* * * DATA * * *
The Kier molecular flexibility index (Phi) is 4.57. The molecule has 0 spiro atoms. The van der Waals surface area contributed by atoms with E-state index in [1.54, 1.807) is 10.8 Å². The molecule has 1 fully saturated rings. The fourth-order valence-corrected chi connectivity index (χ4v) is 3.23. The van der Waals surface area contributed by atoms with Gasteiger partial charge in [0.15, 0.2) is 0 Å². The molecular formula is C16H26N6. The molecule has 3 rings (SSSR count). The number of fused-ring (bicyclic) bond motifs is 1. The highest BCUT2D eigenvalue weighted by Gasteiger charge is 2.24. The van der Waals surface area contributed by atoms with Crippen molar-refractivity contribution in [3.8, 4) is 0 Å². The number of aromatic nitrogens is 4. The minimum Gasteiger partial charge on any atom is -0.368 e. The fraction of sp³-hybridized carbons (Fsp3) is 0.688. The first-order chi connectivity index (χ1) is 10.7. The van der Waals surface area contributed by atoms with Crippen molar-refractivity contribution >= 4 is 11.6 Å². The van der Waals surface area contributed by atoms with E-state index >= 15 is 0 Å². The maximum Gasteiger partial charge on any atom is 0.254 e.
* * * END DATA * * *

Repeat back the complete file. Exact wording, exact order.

The Kier molecular flexibility index (Phi) is 4.57. The molecule has 0 spiro atoms. The van der Waals surface area contributed by atoms with E-state index in [1.54, 1.807) is 10.8 Å². The molecule has 1 fully saturated rings. The fourth-order valence-corrected chi connectivity index (χ4v) is 3.23. The van der Waals surface area contributed by atoms with Gasteiger partial charge in [0.15, 0.2) is 0 Å². The molecular formula is C16H26N6. The molecule has 3 rings (SSSR count). The number of fused-ring (bicyclic) bond motifs is 1. The highest BCUT2D eigenvalue weighted by Gasteiger charge is 2.24. The van der Waals surface area contributed by atoms with Crippen molar-refractivity contribution in [3.8, 4) is 0 Å². The number of aromatic nitrogens is 4. The minimum Gasteiger partial charge on any atom is -0.368 e. The fraction of sp³-hybridized carbons (Fsp3) is 0.688. The first-order chi connectivity index (χ1) is 10.7. The van der Waals surface area contributed by atoms with Crippen molar-refractivity contribution >= 4 is 11.6 Å². The van der Waals surface area contributed by atoms with E-state index >= 15 is 0 Å². The maximum Gasteiger partial charge on any atom is 0.254 e.